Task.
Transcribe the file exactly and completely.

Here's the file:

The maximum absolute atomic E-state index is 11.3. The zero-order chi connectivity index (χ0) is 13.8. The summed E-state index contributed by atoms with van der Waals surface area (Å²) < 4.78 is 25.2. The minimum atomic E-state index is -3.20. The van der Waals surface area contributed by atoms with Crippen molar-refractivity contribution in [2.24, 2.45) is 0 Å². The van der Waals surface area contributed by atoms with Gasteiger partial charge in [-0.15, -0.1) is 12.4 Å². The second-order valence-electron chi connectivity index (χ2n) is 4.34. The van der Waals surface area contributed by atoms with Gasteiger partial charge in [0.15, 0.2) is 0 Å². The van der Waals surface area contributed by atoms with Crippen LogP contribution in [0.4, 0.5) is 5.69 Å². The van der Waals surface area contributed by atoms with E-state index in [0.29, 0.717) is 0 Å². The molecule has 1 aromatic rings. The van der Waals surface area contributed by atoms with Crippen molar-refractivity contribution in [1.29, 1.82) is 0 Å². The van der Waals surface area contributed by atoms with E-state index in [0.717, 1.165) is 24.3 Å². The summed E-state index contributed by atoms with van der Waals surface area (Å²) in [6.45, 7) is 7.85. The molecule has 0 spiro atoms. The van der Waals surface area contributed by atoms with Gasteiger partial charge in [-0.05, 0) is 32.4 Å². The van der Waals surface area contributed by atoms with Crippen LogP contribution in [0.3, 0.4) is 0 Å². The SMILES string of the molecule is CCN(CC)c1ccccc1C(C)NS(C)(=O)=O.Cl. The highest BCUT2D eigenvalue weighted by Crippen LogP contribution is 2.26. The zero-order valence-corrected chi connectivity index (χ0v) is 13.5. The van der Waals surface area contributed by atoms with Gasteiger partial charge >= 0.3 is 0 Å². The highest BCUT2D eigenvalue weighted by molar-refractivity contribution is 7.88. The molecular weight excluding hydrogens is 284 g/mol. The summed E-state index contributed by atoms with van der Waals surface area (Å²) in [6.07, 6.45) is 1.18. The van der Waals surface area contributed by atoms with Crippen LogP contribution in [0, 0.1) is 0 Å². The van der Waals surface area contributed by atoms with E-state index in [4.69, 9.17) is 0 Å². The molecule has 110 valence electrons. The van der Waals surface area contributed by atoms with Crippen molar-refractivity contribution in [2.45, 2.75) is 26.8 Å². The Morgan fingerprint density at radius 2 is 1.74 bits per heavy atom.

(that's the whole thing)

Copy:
The maximum absolute atomic E-state index is 11.3. The zero-order chi connectivity index (χ0) is 13.8. The summed E-state index contributed by atoms with van der Waals surface area (Å²) < 4.78 is 25.2. The minimum atomic E-state index is -3.20. The van der Waals surface area contributed by atoms with Crippen molar-refractivity contribution in [2.24, 2.45) is 0 Å². The van der Waals surface area contributed by atoms with Gasteiger partial charge in [-0.15, -0.1) is 12.4 Å². The second-order valence-electron chi connectivity index (χ2n) is 4.34. The van der Waals surface area contributed by atoms with Gasteiger partial charge in [0.15, 0.2) is 0 Å². The van der Waals surface area contributed by atoms with Crippen LogP contribution in [0.4, 0.5) is 5.69 Å². The van der Waals surface area contributed by atoms with E-state index in [0.29, 0.717) is 0 Å². The molecule has 1 aromatic rings. The van der Waals surface area contributed by atoms with Crippen molar-refractivity contribution in [1.29, 1.82) is 0 Å². The van der Waals surface area contributed by atoms with E-state index in [0.717, 1.165) is 24.3 Å². The summed E-state index contributed by atoms with van der Waals surface area (Å²) in [6.45, 7) is 7.85. The molecule has 0 spiro atoms. The van der Waals surface area contributed by atoms with Gasteiger partial charge in [-0.05, 0) is 32.4 Å². The van der Waals surface area contributed by atoms with Crippen LogP contribution in [0.3, 0.4) is 0 Å². The SMILES string of the molecule is CCN(CC)c1ccccc1C(C)NS(C)(=O)=O.Cl. The highest BCUT2D eigenvalue weighted by Crippen LogP contribution is 2.26. The zero-order valence-corrected chi connectivity index (χ0v) is 13.5. The van der Waals surface area contributed by atoms with Gasteiger partial charge >= 0.3 is 0 Å². The highest BCUT2D eigenvalue weighted by molar-refractivity contribution is 7.88. The molecular weight excluding hydrogens is 284 g/mol. The summed E-state index contributed by atoms with van der Waals surface area (Å²) in [6.07, 6.45) is 1.18. The van der Waals surface area contributed by atoms with Crippen LogP contribution in [0, 0.1) is 0 Å². The van der Waals surface area contributed by atoms with E-state index in [4.69, 9.17) is 0 Å². The molecule has 110 valence electrons. The van der Waals surface area contributed by atoms with Crippen molar-refractivity contribution in [2.45, 2.75) is 26.8 Å². The Morgan fingerprint density at radius 2 is 1.74 bits per heavy atom.